Methods: A prospective study was conducted, with a single test occasion followed by prospective registration of falls for 3 months. All PwMS in Region Örebro County with a previously registered Expanded Disability Status Scale score between 3.0 and 7.0 in the Swedish MS Registry were invited to participate (n = 149). Altogether, data from 49 PwMS being relapse free for at least 3 months and with a confirmed Expanded Disability Status Scale between 1.5 and 7.0 upon study entry were analysed.

    Results: Twenty-two PwMS (45%) fell during the study period, providing information of 66 falls. Walking distance or overestimate of one's walking distance, as compared with test results, did not predict falls in this MS sample.

    Discussion: Walking and standing activities are associated with numerous falls in PwMS. Our data do not clearly support routine measurements of walking distance in assessing individual fall risk.

  • 54.
    Nilsing Strid, Emma
    et al.
    Örebro universitet, Institutionen för medicinska vetenskaper. Region Örebro län. University Health Care Research Center.
    Wallin, Lars
    Department of Health and Welfare, Dalarna University, Falun, Sweden.
    Nilsagård, Ylva
    Örebro universitet, Institutionen för hälsovetenskaper. Region Örebro län. University Health Care Research Center.
    Expectations on implementation of a health promotion practice using individually targeted lifestyle interventions in primary health care: a qualitative study2023Ingår i: BMC Primary Care, E-ISSN 2731-4553, Vol. 24, nr 1, artikel-id 122Artikel i tidskrift (Refereegranskat)
    Abstract [en]

    BACKGROUND: There is moderate to strong evidence of the effectiveness of health-promotion interventions, but implementation in routine primary health care (PHC) has been slow. In the Act in Time project implementation support is provided for a health promotion practice using individually targeted lifestyle interventions in a PHC setting. Identifying health care professionals' (HCPs') perceptions of barriers and facilitators helps adapt implementation activities and achieve a more successful implementation. This study aimed, at a pre-implementation stage, to describe the expectations of managers, appointed internal facilitators (IFs) and HCPs on implementing a healthy lifestyle-promoting practice in PHC.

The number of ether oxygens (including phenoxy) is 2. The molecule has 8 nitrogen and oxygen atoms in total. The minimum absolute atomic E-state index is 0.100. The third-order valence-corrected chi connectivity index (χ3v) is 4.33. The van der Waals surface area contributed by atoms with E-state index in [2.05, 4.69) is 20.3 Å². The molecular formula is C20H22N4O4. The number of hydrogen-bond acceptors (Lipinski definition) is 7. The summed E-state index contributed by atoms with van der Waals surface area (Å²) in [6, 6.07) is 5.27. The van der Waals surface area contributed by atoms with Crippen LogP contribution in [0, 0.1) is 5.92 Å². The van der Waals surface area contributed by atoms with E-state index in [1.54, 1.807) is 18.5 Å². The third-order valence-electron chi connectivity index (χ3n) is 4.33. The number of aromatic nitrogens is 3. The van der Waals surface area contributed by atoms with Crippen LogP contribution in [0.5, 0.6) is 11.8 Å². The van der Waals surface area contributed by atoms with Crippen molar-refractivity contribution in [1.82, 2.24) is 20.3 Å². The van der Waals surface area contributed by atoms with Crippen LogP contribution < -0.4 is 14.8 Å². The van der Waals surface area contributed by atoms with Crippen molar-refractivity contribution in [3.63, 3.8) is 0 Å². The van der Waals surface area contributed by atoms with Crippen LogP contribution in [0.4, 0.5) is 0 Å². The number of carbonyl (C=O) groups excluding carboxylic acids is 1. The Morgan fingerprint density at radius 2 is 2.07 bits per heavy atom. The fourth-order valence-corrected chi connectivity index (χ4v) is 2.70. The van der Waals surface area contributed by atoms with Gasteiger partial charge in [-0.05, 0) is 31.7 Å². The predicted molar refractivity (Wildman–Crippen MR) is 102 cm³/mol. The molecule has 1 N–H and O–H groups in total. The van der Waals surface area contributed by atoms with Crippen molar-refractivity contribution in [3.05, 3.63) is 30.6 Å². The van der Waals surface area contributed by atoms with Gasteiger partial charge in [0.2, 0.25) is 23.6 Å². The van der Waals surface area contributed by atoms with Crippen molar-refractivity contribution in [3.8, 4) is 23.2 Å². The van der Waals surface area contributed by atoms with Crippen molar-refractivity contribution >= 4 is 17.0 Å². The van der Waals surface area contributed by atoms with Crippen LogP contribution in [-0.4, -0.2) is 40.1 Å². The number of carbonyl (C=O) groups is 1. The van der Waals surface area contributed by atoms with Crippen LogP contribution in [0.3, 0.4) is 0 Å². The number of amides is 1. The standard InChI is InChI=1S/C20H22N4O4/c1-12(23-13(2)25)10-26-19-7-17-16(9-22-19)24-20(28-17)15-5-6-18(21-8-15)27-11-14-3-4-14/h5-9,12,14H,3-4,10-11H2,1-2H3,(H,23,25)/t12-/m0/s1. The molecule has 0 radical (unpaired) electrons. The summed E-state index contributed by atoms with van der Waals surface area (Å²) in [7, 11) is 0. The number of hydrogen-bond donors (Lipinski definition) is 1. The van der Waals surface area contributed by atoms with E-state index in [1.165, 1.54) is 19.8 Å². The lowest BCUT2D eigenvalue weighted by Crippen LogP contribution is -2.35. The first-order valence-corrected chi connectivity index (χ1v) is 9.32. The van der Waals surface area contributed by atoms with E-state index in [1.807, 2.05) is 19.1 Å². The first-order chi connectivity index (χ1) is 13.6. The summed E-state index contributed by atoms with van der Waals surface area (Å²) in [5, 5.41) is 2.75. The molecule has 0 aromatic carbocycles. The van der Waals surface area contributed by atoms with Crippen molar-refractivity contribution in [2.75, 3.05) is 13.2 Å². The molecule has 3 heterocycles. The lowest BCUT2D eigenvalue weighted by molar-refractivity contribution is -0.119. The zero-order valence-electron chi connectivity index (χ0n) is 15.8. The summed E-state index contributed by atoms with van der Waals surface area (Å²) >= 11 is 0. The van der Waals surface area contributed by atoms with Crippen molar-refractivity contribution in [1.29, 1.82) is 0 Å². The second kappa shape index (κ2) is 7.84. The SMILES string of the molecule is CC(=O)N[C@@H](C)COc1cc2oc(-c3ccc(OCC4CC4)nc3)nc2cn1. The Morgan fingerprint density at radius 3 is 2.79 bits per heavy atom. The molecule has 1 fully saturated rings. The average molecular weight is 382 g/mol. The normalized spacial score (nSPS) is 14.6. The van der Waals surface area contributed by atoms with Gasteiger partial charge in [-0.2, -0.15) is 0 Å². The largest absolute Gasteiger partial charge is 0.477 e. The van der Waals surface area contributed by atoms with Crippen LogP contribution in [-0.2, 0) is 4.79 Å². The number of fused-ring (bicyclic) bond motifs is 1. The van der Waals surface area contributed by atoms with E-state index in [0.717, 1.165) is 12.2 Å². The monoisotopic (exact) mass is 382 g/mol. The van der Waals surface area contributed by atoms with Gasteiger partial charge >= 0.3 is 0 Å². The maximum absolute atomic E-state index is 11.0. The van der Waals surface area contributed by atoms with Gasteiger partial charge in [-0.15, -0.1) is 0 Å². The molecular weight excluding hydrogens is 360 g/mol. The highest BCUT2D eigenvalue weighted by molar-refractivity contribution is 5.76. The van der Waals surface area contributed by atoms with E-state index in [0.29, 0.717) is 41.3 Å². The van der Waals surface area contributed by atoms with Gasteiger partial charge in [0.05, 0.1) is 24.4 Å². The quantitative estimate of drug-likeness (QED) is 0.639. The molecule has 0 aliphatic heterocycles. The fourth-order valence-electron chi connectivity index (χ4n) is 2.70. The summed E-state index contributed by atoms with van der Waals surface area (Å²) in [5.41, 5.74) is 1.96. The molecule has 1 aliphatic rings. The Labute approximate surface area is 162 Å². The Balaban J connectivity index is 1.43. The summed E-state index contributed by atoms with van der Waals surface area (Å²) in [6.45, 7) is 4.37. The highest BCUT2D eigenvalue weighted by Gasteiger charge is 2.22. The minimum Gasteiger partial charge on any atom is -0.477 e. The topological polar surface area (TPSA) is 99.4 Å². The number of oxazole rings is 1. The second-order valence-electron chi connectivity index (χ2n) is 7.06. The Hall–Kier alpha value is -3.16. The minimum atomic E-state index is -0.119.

METHODS: In this qualitative study five focus group discussions with 27 HCPs and 16 individual interviews with managers and appointed IFs were conducted at five PHC centres in central Sweden. The PHC centres are participating in the Act in Time project, evaluating the process and outcomes of a multifaceted implementation strategy for a healthy lifestyle-promoting practice. A deductive qualitative content analysis based on the Consolidated Framework for Implementation Research (CFIR) was followed using inductive analysis.

    RESULTS: Twelve constructs from four of five CFIR domains were derived: Innovation characteristics, Outer setting, Inner setting, and Characteristics of individuals. These domains are related to the expectations of HCPs to implement a healthy lifestyle-promoting practice, which includes facilitating factors and barriers. The inductive analysis showed that the HCPs perceived a need for a health-promotion approach to PHC. It serves the needs of the patients and the expectations of the HCPs, but lifestyle interventions must be co-produced with the patient. The HCPs expected that changing routine practice into a healthy lifestyle-promoting practice would be challenging, requiring sustainability, improved structures, cooperation in inter-professional teams, and a common purpose. A collective understanding of the purpose of changing practice was vital to successful implementation.

    CONCLUSIONS: The HCPs valued implementing a healthy lifestyle-promoting practice in a PHC setting. However, changing routine methods was challenging, implying that the implementation strategy should address obstacles and facilitating factors identified by the HCPs.

    TRIAL REGISTRATION: This study is part of the Act in Time project, registered in ClinicalTrials.gov with the number NCT04799860. Registered 03 March 2021.